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Funerals/Memorial Services
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Next week we are going to a memorial Mass for a high school friend of my significant other; the deceased was a person I never met in life. Afterwards there will be a moveable feast of gatherings at 2 or 3 homes, sort of a peripatetic wake.

I don't like going to funerals, viewing bodies, attending interments, even for people of my acquaintance or for colleagues, though I will usually attend out of respect for the living, the survivors. (The same thing goes for retirement parties, by the way).

In the case of next week's observence, however, I am going to try to find some way to manage to provide the chauffeur service for my sig other, but engage in some other activity while he is attending the Mass.

The deceased was one of his dearest friends, he says, though I know for a fact that they had met in person only 3 times in the last 17 years and had exchanged Christmas cards 5 or 6 times. The only time there was a conversation of any length was when sig other wanted to get free legal advice from the dearly departed. Professional courtesy, he said, when I commented that it would be nice to offer to pay him and to consult during office hours.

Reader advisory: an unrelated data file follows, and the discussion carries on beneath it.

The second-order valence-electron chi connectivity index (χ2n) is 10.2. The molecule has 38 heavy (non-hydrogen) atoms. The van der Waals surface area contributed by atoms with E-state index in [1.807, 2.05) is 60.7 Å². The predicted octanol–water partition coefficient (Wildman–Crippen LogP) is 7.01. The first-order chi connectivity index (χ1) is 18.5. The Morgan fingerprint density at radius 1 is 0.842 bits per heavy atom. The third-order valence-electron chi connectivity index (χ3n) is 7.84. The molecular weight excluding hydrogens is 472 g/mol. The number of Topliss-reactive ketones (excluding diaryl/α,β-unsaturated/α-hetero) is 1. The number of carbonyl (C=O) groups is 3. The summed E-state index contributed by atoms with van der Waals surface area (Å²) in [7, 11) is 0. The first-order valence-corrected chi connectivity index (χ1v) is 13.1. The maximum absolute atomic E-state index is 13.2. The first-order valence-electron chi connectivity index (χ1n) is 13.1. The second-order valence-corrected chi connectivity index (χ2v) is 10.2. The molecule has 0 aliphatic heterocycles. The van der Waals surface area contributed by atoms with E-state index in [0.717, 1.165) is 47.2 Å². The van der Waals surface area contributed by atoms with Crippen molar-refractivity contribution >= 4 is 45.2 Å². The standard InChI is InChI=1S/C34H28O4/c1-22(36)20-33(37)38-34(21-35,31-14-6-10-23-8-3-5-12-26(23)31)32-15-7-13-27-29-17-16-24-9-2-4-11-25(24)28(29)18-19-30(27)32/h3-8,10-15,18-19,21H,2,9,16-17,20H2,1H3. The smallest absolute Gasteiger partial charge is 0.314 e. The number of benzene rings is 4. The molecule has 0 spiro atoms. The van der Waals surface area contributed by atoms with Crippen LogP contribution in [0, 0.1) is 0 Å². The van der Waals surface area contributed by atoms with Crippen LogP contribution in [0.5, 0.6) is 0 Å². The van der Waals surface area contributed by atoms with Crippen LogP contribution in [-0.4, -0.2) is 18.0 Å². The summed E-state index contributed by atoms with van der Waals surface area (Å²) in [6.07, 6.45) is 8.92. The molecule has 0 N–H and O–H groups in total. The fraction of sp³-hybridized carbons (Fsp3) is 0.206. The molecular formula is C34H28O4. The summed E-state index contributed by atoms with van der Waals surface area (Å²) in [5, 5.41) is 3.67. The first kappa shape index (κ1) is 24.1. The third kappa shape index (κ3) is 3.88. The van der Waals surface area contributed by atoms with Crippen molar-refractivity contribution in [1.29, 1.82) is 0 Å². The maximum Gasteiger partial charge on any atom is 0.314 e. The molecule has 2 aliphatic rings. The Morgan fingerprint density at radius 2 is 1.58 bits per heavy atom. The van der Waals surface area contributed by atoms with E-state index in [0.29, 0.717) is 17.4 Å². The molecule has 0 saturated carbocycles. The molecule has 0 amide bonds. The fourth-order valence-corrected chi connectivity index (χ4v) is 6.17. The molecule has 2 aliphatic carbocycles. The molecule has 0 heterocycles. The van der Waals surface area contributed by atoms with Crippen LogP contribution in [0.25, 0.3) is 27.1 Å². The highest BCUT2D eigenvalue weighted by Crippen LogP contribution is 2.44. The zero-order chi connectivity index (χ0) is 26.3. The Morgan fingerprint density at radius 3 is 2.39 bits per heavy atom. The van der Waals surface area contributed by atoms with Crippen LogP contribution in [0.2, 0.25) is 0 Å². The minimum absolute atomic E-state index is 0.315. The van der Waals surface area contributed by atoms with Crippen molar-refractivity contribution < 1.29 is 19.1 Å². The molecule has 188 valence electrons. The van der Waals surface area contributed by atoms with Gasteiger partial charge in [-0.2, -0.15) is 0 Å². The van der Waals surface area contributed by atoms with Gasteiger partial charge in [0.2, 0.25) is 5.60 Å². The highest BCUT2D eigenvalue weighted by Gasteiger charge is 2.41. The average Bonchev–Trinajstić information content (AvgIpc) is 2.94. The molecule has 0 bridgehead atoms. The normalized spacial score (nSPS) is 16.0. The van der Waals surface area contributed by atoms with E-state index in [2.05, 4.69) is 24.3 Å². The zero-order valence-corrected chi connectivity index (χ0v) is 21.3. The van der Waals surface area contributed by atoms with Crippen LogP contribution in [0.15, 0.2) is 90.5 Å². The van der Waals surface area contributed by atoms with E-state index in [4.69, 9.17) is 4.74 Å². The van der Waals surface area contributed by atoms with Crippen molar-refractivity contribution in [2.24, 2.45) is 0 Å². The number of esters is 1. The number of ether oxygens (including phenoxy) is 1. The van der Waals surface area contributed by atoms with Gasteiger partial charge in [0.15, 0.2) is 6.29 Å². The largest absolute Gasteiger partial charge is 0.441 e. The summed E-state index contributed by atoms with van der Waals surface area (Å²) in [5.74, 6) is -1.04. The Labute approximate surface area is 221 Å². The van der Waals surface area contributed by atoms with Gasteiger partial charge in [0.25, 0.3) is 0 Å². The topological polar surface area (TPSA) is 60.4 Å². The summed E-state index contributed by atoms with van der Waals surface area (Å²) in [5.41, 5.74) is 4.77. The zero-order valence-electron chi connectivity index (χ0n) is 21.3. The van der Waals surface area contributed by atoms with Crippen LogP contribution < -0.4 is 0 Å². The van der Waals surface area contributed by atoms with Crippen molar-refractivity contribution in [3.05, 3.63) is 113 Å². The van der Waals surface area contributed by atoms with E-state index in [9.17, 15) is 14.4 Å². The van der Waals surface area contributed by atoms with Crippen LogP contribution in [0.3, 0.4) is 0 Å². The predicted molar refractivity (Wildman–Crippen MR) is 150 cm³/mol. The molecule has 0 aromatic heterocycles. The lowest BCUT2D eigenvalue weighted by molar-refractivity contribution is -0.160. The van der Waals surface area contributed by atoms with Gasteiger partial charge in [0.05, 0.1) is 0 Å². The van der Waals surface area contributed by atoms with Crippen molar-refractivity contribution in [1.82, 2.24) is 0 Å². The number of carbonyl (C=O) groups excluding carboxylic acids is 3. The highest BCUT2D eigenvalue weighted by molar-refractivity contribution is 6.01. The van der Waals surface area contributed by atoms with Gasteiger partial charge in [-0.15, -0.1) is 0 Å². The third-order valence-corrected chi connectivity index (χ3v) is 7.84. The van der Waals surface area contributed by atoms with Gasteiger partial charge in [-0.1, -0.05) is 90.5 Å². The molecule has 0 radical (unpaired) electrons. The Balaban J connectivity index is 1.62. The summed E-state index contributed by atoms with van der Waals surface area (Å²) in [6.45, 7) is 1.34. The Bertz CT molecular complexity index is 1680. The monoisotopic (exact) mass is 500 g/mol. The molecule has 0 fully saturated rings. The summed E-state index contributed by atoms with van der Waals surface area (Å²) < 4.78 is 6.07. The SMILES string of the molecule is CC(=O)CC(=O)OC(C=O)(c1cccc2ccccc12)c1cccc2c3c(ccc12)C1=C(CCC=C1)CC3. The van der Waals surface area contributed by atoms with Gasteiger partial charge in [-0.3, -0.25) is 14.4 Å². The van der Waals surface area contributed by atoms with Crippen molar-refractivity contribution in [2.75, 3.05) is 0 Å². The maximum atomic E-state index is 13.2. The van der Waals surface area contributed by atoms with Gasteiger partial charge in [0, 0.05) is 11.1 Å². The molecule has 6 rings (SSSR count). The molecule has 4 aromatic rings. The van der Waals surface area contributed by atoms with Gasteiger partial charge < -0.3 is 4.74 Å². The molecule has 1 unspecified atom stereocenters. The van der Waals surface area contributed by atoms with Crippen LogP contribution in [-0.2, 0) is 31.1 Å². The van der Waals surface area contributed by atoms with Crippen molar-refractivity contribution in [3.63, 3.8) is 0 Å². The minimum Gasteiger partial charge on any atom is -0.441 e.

This incident leads me to reflect on the definition of friendship. Maybe it's a gender thing--women see friends as people who share your life and theirs, provide support in times of stress, and rejoice with you when life is good. For men, it's more of a tangential relationship, peppered by establishment of status and rankings, competition and conspicuous consumption (He has a boat, so I have to have one, too. My boat is bigger than his.).

I'd be interested in your thoughts.

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